So far, so good for the major equity indices as it appears that major selloffs have taken a backseat. As long as the S&P 500 holds tight above the 2,000-level the market should stay in a long-term bullish trend. This morning, we learned that core inflation (NYSEARCA:CPI) in the United States for the month of December remains low thanks to the recent drop in energy prices. The December figure matched market expectations for a 0.4% drop in headline CPI and was the largest decrease since 2008. Today, the price of oil remains somewhat stable, increasing by 3.0% to just above $48 per barrel. In advance of the Martin Luther King holiday weekend, trading activity is rather slow. However, there are a few more economic pieces to add to today's picture.
Firstly, the manufacturing sector is notably better than the headline figure for December's industrial production thanks to a recent drop in utilities. During the month of December, industrial production fell by 0.1% after a 1.3% jump in November. Analysts had anticipated a decline of 0.1% on a reversal in the utility surge from November. However, the manufacturing sector gained 0.3% in December after a 1.3% surge in November, and was above the consensus estimate for a 0.2% increase. Mining activity also rebounded in the month, jumping by a very healthy 2.2% after a 0.3% decline in November. Utilities activity, thanks to lower gas prices, dropped by 7.3% in the month after a 4.2% increase in November. Production increases were recorded in primary metals, computers and electronics, apparel and leather, and plastics and rubber products. There were declines recorded in wood products, motor vehicles and auto parts. Overall capacity utilization, shown in the chart below, eased to 79.7% in December from 80.0% in November. As gas prices decline, it is likely that utilization will continue to decline; during the recession, utilization dropped to as low as 66.9%. This report, combined with a positive consumer sector, should make the outlook for economic growth favorable. The latest local manufacturing reports were mixed so far in January, as the Empire State and Philly Fed readings showed yesterday. However the Fed's Beige Book noted moderate growth in the manufacturing sector across most of the country going forward.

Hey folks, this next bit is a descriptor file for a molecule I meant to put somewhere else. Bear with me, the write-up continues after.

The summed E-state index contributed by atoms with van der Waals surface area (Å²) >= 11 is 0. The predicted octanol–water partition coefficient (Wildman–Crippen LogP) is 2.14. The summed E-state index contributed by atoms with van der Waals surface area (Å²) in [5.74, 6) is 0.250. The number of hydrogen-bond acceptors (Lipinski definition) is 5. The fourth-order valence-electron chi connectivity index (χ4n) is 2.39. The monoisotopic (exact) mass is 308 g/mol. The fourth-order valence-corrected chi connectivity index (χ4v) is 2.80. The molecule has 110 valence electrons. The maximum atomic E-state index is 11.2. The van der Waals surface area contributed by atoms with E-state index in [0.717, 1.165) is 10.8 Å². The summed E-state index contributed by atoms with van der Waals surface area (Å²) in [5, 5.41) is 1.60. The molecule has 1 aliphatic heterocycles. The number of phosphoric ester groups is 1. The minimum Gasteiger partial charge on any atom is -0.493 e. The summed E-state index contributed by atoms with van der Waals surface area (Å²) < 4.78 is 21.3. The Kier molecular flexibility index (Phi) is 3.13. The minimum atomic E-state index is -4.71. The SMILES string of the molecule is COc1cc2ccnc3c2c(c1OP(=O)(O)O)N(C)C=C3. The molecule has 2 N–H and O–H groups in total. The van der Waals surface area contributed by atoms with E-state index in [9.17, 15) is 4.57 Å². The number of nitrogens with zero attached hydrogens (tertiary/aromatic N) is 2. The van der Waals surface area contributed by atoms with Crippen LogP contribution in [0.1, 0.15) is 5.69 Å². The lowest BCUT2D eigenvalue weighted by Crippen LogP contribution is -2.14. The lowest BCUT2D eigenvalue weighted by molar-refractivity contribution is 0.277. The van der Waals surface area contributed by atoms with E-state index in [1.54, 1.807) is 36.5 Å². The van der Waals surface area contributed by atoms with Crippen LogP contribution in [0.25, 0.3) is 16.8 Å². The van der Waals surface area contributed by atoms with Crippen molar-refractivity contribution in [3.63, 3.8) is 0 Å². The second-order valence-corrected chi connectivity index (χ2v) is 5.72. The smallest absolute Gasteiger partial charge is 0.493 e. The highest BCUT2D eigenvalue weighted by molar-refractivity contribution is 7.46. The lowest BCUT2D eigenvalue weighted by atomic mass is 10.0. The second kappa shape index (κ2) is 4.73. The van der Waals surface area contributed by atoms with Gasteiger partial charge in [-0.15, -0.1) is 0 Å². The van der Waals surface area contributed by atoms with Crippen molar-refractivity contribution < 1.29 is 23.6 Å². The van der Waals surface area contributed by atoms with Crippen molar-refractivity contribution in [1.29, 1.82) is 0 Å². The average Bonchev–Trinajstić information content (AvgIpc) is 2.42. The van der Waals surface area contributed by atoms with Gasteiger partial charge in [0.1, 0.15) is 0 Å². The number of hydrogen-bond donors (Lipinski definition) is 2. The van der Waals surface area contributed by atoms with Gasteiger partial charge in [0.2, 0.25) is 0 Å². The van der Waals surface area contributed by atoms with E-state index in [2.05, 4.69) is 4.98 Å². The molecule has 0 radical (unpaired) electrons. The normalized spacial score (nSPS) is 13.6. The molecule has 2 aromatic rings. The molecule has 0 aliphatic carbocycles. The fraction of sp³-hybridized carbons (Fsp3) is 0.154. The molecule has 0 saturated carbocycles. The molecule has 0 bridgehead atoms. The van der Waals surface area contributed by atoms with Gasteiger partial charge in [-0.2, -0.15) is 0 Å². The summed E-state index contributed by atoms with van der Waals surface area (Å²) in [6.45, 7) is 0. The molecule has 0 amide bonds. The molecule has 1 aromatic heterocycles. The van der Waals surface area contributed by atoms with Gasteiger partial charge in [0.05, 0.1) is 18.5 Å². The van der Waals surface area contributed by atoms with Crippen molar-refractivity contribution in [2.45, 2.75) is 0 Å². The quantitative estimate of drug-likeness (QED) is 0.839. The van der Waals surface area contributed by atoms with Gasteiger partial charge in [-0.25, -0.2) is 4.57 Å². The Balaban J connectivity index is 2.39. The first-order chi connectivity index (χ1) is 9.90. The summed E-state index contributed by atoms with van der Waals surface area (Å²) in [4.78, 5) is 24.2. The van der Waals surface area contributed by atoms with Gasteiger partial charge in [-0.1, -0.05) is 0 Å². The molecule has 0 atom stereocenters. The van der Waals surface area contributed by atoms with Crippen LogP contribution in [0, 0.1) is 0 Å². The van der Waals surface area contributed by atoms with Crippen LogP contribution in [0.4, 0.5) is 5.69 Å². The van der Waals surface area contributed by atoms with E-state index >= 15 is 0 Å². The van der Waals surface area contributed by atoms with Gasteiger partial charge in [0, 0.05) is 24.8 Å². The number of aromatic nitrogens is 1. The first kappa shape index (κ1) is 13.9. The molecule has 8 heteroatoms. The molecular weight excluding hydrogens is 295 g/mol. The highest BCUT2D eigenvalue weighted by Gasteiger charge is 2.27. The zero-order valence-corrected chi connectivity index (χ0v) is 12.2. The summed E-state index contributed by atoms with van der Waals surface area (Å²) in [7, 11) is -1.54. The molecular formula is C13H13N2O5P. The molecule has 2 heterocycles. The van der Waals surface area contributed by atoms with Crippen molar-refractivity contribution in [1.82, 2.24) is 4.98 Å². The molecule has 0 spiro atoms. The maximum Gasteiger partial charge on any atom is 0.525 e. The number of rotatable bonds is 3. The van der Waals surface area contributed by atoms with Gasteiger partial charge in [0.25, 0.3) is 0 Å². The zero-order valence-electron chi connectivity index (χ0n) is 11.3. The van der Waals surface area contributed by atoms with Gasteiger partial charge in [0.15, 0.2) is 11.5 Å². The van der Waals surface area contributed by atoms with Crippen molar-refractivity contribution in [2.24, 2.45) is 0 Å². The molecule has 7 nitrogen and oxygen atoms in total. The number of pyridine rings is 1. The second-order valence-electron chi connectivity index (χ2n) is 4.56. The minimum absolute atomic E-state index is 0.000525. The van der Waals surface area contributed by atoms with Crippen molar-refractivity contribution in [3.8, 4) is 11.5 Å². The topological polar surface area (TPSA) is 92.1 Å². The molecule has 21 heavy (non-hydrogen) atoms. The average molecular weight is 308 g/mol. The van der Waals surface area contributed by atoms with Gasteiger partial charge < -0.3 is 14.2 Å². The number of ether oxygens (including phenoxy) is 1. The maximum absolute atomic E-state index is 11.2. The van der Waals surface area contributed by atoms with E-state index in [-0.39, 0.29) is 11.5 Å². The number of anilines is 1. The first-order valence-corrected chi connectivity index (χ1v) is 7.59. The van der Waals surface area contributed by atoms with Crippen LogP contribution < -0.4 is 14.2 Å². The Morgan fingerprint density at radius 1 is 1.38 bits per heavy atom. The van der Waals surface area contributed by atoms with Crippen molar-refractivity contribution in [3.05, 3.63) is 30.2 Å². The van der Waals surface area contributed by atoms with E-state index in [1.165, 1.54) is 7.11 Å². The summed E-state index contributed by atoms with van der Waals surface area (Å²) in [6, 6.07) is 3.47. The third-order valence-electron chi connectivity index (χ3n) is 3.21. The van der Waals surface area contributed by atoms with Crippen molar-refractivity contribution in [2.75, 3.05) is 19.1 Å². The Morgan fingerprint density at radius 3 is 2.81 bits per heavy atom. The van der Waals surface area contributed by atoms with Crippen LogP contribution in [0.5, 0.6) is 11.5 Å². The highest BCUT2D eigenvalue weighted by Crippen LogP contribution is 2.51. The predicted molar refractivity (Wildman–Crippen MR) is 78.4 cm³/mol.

Probably the most positive news of the day came from the preliminary January reading of the University of Michigan's Consumer Sentiment Index. Retail sales and home sales may have been soft over the past month, but sentiment surged by 4.6 to a mid-January reading of 98.2 - the highest reading since January 2004. The surge was primarily due to the expectations component which increased by 5.0 points over December to a reading of 91.6, which is also at the highest level since January 2004. There is also a notable accelerating in consumer activity as the current conditions components surged by 3.5 points to 108.3 for the highest level since January 2007. We note that the steep drop in gas prices is the primary driver behind near-term sentiment. However, there are gains underway in the labor market which is also giving consumers new confidence which is slowly starting to be reflected in consumer spending.